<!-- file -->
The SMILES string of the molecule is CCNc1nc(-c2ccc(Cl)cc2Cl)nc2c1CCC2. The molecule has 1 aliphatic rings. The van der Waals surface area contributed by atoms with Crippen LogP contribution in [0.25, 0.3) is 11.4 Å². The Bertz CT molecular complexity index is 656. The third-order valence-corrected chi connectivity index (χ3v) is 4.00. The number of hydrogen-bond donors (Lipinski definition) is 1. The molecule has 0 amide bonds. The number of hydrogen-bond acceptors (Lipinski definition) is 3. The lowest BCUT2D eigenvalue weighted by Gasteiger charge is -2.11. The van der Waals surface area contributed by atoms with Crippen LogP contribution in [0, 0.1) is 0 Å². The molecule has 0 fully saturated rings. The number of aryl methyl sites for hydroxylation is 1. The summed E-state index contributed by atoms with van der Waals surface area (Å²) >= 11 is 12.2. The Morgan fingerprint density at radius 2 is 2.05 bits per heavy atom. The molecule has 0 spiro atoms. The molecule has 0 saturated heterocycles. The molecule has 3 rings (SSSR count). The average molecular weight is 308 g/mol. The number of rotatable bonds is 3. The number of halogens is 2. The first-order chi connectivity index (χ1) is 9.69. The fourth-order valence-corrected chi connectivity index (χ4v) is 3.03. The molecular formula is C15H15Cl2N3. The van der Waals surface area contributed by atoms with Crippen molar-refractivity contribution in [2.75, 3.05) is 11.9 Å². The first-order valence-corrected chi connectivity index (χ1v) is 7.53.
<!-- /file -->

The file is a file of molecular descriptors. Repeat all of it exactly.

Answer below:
The SMILES string of the molecule is CCNc1nc(-c2ccc(Cl)cc2Cl)nc2c1CCC2. The molecule has 1 aliphatic rings. The van der Waals surface area contributed by atoms with Crippen LogP contribution in [0.25, 0.3) is 11.4 Å². The Bertz CT molecular complexity index is 656. The third-order valence-corrected chi connectivity index (χ3v) is 4.00. The number of hydrogen-bond donors (Lipinski definition) is 1. The molecule has 0 amide bonds. The number of hydrogen-bond acceptors (Lipinski definition) is 3. The lowest BCUT2D eigenvalue weighted by Gasteiger charge is -2.11. The van der Waals surface area contributed by atoms with Crippen LogP contribution in [0, 0.1) is 0 Å². The molecule has 0 fully saturated rings. The number of aryl methyl sites for hydroxylation is 1. The summed E-state index contributed by atoms with van der Waals surface area (Å²) >= 11 is 12.2. The Morgan fingerprint density at radius 2 is 2.05 bits per heavy atom. The molecule has 0 spiro atoms. The molecule has 0 saturated heterocycles. The molecule has 3 rings (SSSR count). The average molecular weight is 308 g/mol. The number of rotatable bonds is 3. The number of halogens is 2. The first-order chi connectivity index (χ1) is 9.69. The fourth-order valence-corrected chi connectivity index (χ4v) is 3.03. The molecular formula is C15H15Cl2N3. The van der Waals surface area contributed by atoms with Crippen molar-refractivity contribution in [2.75, 3.05) is 11.9 Å². The first-order valence-corrected chi connectivity index (χ1v) is 7.53.